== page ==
May 2010: The sexualisation of children
When eight-year-old girls are being admitted to hospital with eating disorders, six-year-olds are asking, “Do I look hot in this?”, porn magazines are sold at child’s-eye level in convenience stores and fashion companies claim it’s for art’s sake that they’ve put abuse victim look-alikes on T-shirts, it’s time to ponder what’s happening in our culture.
When a computer rape game with multifunction play — a game where boys participate in the simulated gang rape of a Japanese mother and her two young daughters — is banned in Australia only after a citizen* complains, it might well be time to act.
Advocate, author and Canberra churchgoer, Melinda Tankard Reist, in her latest book, Getting Real: Challenging the Sexualisation of Girls (Spinifex 2009), details how young girls are being targeted to buy into consumerist culture in adult ways.
The book also shows how young girls are being used to sell products; posed and styled in ways normally associated with adult women.
Tankard Reist says such objectification and sexualisation of girls contributes to eating disorders, depression, self-harm, anxiety, low self-esteem and spiritual emptiness.
The void created is supposedly “filled” through the purchase of cosmetics, fashion, magazines detailing how to titillate your boyfriend and cosmetic surgery.
“The pressure to conform to an idealised body type in a sex-saturated culture that values girls who are thin, hot, sexy and ‘bad’ is taking a terrible toll,” she writes.
Tankard Reist from Collective Shout and Julie Gale from Kids Free 2B Kids are asking concerned people to join the fight against powerful commercial interests that know sex sells and realise minors are a burgeoning market.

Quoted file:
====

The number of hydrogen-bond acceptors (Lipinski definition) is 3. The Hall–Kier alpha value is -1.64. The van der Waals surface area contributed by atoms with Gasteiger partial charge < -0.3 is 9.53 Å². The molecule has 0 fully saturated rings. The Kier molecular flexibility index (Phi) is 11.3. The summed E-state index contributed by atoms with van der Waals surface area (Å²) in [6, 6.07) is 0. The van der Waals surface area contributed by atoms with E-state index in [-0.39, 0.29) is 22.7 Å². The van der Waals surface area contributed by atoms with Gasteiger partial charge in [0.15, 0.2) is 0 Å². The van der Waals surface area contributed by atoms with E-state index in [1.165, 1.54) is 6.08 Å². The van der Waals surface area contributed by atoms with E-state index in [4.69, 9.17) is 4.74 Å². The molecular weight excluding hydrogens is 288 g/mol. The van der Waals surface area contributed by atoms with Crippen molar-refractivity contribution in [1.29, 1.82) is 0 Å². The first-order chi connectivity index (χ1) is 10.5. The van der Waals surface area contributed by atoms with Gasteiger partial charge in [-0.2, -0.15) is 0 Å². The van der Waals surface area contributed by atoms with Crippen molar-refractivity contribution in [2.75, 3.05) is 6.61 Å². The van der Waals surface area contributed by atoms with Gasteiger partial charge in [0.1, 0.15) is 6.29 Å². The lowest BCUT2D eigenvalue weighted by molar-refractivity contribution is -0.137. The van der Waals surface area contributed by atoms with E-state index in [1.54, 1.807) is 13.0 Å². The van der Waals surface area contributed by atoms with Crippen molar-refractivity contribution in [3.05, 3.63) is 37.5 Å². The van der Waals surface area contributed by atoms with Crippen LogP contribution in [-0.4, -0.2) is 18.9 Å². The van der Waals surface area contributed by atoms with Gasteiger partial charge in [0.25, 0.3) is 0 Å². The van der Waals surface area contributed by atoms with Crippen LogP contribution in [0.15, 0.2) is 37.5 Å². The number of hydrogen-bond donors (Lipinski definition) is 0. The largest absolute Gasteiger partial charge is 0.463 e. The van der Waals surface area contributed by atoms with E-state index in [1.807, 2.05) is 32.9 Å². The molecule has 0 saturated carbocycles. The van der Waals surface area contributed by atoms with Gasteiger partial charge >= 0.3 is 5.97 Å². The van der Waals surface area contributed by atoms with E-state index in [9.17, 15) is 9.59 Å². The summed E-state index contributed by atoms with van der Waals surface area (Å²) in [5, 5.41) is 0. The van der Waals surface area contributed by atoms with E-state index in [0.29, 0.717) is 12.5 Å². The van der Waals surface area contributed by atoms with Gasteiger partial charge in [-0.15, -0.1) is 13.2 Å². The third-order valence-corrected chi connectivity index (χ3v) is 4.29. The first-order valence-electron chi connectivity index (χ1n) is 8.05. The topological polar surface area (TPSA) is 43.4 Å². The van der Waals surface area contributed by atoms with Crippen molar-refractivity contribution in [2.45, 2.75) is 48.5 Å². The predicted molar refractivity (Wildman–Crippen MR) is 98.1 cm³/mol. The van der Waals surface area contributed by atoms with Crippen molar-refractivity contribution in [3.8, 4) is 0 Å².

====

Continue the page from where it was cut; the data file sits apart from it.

They’re urging a range of actions including boycotting retailers that stock inappropriate products, discussion of media literacy resources that counter sex stereotyping and demanding that the state government review its recommendations to industry from the 2008 inquiry into the sexualisation of children.
Similarly, Natasha Walker, author of Living Dolls: The Return of Sexism (Virago 2010), wants small-l liberals to speak out about:
*ongoing gender inequities in pay and work opportunities, and
*how the values of the sex industry and mainstream sex culture are merging — and being falsely sold to females as empowering.
Even if you don’t think our young girls are fashion’s victims — slaves to and harmed by an increasingly one-dimensional cultural script — I’d still recommend this:
*show our girls complex, admirable women who aren’t plastic pop tarts; role models that have achieved greatly, loved justly and used their intelligence wisely to fight for equal rights.
*convince our girls they matter — not because of how they look but because of who they are.
Model true freedom.
*This was Tankard Reist, who uses this example in her book to show the power of consumer complaint.